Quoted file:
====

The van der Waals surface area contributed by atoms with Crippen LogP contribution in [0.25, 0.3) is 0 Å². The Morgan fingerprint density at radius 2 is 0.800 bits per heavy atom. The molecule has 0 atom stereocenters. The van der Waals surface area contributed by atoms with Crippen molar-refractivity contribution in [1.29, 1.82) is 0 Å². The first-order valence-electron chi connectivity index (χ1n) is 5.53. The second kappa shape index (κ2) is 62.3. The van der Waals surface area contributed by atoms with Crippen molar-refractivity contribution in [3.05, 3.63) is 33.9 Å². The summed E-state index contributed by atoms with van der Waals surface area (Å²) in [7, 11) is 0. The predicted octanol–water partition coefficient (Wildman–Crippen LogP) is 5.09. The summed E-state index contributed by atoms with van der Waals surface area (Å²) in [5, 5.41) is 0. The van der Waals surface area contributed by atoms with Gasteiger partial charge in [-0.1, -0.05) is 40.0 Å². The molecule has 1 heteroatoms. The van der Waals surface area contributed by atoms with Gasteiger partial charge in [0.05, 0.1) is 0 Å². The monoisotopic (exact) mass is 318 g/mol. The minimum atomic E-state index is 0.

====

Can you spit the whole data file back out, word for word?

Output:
The van der Waals surface area contributed by atoms with Crippen LogP contribution in [0.25, 0.3) is 0 Å². The Morgan fingerprint density at radius 2 is 0.800 bits per heavy atom. The molecule has 0 atom stereocenters. The van der Waals surface area contributed by atoms with Crippen molar-refractivity contribution in [1.29, 1.82) is 0 Å². The first-order valence-electron chi connectivity index (χ1n) is 5.53. The second kappa shape index (κ2) is 62.3. The van der Waals surface area contributed by atoms with Crippen molar-refractivity contribution in [3.05, 3.63) is 33.9 Å². The summed E-state index contributed by atoms with van der Waals surface area (Å²) in [7, 11) is 0. The predicted octanol–water partition coefficient (Wildman–Crippen LogP) is 5.09. The summed E-state index contributed by atoms with van der Waals surface area (Å²) in [5, 5.41) is 0. The van der Waals surface area contributed by atoms with Gasteiger partial charge in [-0.1, -0.05) is 40.0 Å². The molecule has 1 heteroatoms. The van der Waals surface area contributed by atoms with Gasteiger partial charge in [0.05, 0.1) is 0 Å². The monoisotopic (exact) mass is 318 g/mol. The minimum atomic E-state index is 0.